23 Feb 2009 WOMBAT REUNION – We were in Tasmania yesterday and took a tour to a wildlife sanctuary. They take in wild animals that have been found injured/abandoned. They place was very well run and had a broad assortment of critters. Clyde met and interacted with two wombats -- one baby and one adult and also a koala bear and some wallabies. Mary got to pet a baby wombat and a koala bear and got to hold a baby wallaby in her arms. We witnessed the feeding of a group of Tasmanian Devils – lots of snarling and tug of war over a wallaby leg that was thrown into the pen. We also got to get into an enclosure with several wallabies and feed them, pet them, etc. On the way there and back we drove through the countryside which was mostly devoted to farms. Surprisingly they had some fields devoted to opium poppies (for medicinal use) and some growing pyrethrum daisies (for insecticides) as well as more conventional fields of potatoes, grain, etc. It was an overcast day but still it was a quite pretty there. Rolling hills with river valleys – the hills were golden brown (think California in the summer) and the soil was a chocolate brown. The towns in the countryside reminded us of the US 20+ years ago.

Our ship docked at Burnie – a mainly industrial town on the north coast of Tasmania. The people were very friendly and we enjoyed shopping and wandering around. The town provided shuttle bus service from the dock to the heart of town. On the way, our driver jokingly pointed out the “American Embassy” – it had golden arches. Surprisingly Burnie had a Target store and was dotted with small discount stores similar to Big Lots – one was named Chicken Feed. Apparently Bernie, in the past, had two industrial plants that were big polluters (paper pulp and titanium paint additives) – think dead fish in the ocean and beaches not fit for swimming. The plants are now closed and the locals seemed very environmentally conscious. Beaches are pretty now. Our ship docked next to a huge pile of wood chips awaiting shipment to Japan. The Japanese convert the chips into paper pulp and some of it comes back to Burnie to be used by the local paper factory.

On our tour we passed through a town on the coast named “Penguin”. It was named for the large colony of small penguins that roost on the beach there. The town is dotted with penguin statues and many of the local businesses were named penguin something and had signs to match. Sadly we did not see a single live penguin – apparently they are out to sea feeding during the day.

Today we are at sea on our way to Sydney Australia. BTW Tasmania is a state of Australia and is a large island off the southeast coast about 500 miles away from the mainland.

Wednesday, February 18, 2009


18 Feb 2008 – Departing Auckland New Zealand 9:30 PM. Went on a wine tour today. Brian found a fellow over the internet and he was great – He’s been doing this for 8 years and has published a popular NZ wine guide. Clyde, Mary and Brian were the only guests on the tour today. Phil picked us up at the ship, took us to three wineries, a great lunch and to see some of the sights. He also provided cheese and his own homemade tomato relish along the way. Since NZ has a fairly cool climate, they are better known for their whites than their reds. We had lots of great Marlboro Sauvignon Blanc but Clyde did not care for the reds very much – found them harsh and tannic. They did have some Reislings that were very fruity tasting and drier than any we had ever tasted – we liked them. We were able to bring a few bottles aboard for future consumption. Things are very reasonable here with $1 US == $2 NZ. Our wine tour was $75 US all inclusive.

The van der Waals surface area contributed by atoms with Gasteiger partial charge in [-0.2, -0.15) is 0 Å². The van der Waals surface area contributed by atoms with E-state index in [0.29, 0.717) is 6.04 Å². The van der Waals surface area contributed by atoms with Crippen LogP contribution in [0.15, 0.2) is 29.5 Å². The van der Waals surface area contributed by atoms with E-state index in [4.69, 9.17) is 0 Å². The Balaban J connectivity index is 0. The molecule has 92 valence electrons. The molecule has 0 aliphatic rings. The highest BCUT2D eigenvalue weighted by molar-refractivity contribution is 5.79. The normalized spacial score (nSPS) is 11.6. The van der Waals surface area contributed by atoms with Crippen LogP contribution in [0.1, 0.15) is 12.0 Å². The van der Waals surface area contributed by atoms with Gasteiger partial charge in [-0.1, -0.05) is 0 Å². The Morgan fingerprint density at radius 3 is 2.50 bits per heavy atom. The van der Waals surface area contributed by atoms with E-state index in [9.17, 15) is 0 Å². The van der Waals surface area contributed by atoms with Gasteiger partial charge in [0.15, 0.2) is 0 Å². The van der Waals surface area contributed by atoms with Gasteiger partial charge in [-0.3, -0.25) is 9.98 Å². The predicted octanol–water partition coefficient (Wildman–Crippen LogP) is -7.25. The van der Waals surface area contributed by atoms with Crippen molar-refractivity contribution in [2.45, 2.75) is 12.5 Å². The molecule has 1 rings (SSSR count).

Countryside was very pretty rolling hills. Reminded us of a cross between Oregon (lots of fruit stands and some drizzle) with California (green hills and brown hills) plus something exotic thrown in that is hard to pin down. We also got a look at a kiwi fruit orchard. It consisted of vines trained on tall trellises so that it creates a shady canopy about 5 feet above the ground and the kiwi fruits hang down – not in clusters like grapes, but quite thickly. The harbor area is a happening place – lots of trendy restaurants and bars. The people are very friendly and we thoroughly enjoyed ourselves.

Auckland is a modern interesting city – reminded us a bit of Toronto. They have a large tower in the center of the city that is a major landmark – something like the Tokyo Tower or the Seattle Space Needle, but with an interesting twist – they have a setup where you can be hooked to a static line and jump off a platform 197 meters up the tower on a static line and plunge to the ground. Brian got a bit of footage of people doing so. We had dinner at a Chinese restaurant that Phil had recommended. It was full of Chinese patrons (a good sign) and quite good. They also had several tanks full of the biggest lobsters we have ever seen. (see pic)

We will be cruising along the east coast of NZs North Island until about noon tomorrow and then we will turn southwest toward Tasmania.


17 Feb 2009 – Lost at sea. We went to bed on 15 Feb and woke up the next day on 17 Feb. We had crossed the international dateline in the night, thus never experienced 16 Feb this year. Too bad it was not a birthday ;-)


Phil did a great job for us including giving us his tomato relish recipe. Here he and Clyde are enjoying the view of the Murawai black sand beach.


Here are a few pics from the wineries we visited. clyde made friends wherever he went.


Clyde very impressed with these giant specimens at a Chinese restaurant in Auckland.